Leadership is very much a Biblical concept. Right from the Old testament where God chose people like Abraham, Moses, the judges, kings and prophets to lead and show the way, to the New Testament times where the apostles and the leaders in the church faithfully carried out God’s mission, the Bible is replete with stories of leaders who served well. Christians who believe that leadership of any form is evil and that the movement of the church should be left to the random inspiration that believers receive, are a minority and should not expect anything but a chaotic action that often accomplishes little.

What needs to be studied though is the Biblical prescription for leadership, because the leadership that is evident in the world and unfortunately, often in the church is a form of leadership that is very alien to what the Bible teaches. It is in this context that in Christian vocabulary, the term ‘servant leader’ often arises. The next few posts will outline what servant leadership comprises as we look at Isaiah 42 and study references to God’s servant, these references ultimately finding perfect fulfillment in the life of Jesus, the Lamb of God, who remains the role model for a servant leader.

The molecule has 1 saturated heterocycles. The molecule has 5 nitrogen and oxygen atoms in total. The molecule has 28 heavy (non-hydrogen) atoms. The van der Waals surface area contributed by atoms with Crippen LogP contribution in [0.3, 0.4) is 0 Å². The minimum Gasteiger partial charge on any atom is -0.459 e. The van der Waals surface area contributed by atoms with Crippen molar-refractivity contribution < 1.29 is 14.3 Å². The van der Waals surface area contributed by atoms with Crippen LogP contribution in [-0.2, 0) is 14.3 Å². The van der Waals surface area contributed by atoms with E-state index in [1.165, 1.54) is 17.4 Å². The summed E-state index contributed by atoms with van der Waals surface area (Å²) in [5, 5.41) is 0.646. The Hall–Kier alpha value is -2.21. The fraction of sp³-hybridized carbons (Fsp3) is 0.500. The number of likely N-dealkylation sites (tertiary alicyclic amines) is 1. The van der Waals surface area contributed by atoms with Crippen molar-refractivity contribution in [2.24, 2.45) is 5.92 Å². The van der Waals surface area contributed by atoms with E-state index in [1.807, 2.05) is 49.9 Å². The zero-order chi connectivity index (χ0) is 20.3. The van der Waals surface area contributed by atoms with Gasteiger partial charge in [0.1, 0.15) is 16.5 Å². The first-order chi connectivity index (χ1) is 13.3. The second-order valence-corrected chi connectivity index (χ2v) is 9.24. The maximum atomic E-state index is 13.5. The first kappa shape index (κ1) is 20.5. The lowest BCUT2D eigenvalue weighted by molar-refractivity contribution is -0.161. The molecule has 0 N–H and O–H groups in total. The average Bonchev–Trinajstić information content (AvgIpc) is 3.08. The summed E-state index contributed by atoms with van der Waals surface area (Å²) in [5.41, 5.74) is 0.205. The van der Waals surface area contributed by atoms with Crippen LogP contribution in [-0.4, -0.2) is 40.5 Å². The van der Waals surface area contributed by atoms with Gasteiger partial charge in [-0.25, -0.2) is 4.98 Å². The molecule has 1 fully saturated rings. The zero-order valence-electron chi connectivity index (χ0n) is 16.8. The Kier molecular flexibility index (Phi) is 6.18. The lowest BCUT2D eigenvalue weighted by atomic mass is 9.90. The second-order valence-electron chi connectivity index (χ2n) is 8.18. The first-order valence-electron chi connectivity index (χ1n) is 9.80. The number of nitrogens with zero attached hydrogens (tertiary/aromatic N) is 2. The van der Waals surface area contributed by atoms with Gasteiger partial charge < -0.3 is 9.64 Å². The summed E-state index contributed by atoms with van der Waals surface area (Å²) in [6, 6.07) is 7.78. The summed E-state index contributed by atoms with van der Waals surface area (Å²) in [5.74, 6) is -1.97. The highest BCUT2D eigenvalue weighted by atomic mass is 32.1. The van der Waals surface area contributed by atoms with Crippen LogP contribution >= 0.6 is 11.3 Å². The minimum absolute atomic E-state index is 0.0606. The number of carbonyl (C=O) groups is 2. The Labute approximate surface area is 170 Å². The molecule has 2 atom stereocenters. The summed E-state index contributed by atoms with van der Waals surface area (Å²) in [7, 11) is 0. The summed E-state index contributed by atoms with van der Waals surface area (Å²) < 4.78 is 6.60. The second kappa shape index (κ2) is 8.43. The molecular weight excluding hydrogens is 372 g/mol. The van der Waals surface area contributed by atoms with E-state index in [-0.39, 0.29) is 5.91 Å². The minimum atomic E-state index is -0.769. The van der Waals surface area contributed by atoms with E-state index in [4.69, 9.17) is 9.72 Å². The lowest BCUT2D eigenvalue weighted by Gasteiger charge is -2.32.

“Here is my servant, whom I uphold, my chosen one in whom I delight; I will put my Spirit on him and he will bring justice to the nations” (Isaiah 42:1).

God’s statement here points to the fact that servant leadership begins when you become a servant of the Lord. For leadership to be effective, there is no other way. The statement in Isaiah makes it clear that the Lord’s servant is one who is chosen by God and in whom God delights. The picture is one of a parent delighting in his child wherein a parent-progeny relationship exists. It is a relationship where God, the father, loves the person and the latter responds by trusting and obeying God.

This sort of a relationship is readily understood by one who has gone through the regenerating experience of being saved by Jesus. Ironic as it sounds, the church today is crippled by several leaders who are not regenerated and who while familiar with Christian tradition have not been saved. They do not have the experience of being chosen by God and being endowed with the presence of the Holy Spirit. Servant leadership has not even begun in such a scenario.

The Christian life cannot begin but by a conscious decision to repent and receive the sacrifice of Jesus on the cross for our sins. That miraculous moment also ushers in the presence of the indwelling Holy Spirit of God who enables the Christian to connect with God and live for Him. At that moment, the Christian makes a lifetime commitment to be a servant of the Lord. And everyone who goes through that experience also takes the first step to be a servant leader, a light set upon the hill, bringing God’s refreshing message of hope and peace to all around him.

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